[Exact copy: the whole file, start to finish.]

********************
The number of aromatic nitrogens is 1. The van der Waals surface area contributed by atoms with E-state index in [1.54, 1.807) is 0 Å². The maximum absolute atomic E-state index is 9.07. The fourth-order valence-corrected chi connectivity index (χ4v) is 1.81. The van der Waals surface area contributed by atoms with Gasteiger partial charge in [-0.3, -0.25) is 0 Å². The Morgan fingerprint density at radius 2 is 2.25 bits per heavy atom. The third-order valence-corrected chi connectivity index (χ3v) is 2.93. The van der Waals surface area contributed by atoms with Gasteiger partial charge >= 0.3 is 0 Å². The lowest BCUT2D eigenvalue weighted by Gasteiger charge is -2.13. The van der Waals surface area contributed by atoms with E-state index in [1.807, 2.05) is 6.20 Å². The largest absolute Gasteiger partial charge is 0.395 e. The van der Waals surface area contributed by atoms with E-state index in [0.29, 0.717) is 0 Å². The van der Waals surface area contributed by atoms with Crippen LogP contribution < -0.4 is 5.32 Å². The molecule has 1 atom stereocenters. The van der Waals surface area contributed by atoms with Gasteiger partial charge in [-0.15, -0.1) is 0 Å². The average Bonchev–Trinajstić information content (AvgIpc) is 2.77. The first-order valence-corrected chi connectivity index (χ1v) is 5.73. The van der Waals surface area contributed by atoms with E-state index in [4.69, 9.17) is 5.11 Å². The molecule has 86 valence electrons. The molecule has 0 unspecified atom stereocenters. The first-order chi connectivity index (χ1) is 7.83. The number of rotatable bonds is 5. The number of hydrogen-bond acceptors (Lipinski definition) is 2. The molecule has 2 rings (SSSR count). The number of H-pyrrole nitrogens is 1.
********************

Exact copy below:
The number of aromatic nitrogens is 1. The van der Waals surface area contributed by atoms with E-state index in [1.54, 1.807) is 0 Å². The maximum absolute atomic E-state index is 9.07. The fourth-order valence-corrected chi connectivity index (χ4v) is 1.81. The van der Waals surface area contributed by atoms with Gasteiger partial charge in [-0.3, -0.25) is 0 Å². The Morgan fingerprint density at radius 2 is 2.25 bits per heavy atom. The third-order valence-corrected chi connectivity index (χ3v) is 2.93. The van der Waals surface area contributed by atoms with Gasteiger partial charge >= 0.3 is 0 Å². The lowest BCUT2D eigenvalue weighted by Gasteiger charge is -2.13. The van der Waals surface area contributed by atoms with E-state index in [1.807, 2.05) is 6.20 Å². The largest absolute Gasteiger partial charge is 0.395 e. The van der Waals surface area contributed by atoms with E-state index in [0.29, 0.717) is 0 Å². The van der Waals surface area contributed by atoms with Crippen LogP contribution < -0.4 is 5.32 Å². The molecule has 1 atom stereocenters. The van der Waals surface area contributed by atoms with Gasteiger partial charge in [-0.15, -0.1) is 0 Å². The average Bonchev–Trinajstić information content (AvgIpc) is 2.77. The first-order valence-corrected chi connectivity index (χ1v) is 5.73. The van der Waals surface area contributed by atoms with E-state index in [4.69, 9.17) is 5.11 Å². The molecule has 86 valence electrons. The molecule has 0 unspecified atom stereocenters. The first-order chi connectivity index (χ1) is 7.83. The number of rotatable bonds is 5. The number of hydrogen-bond acceptors (Lipinski definition) is 2. The molecule has 2 rings (SSSR count). The number of H-pyrrole nitrogens is 1.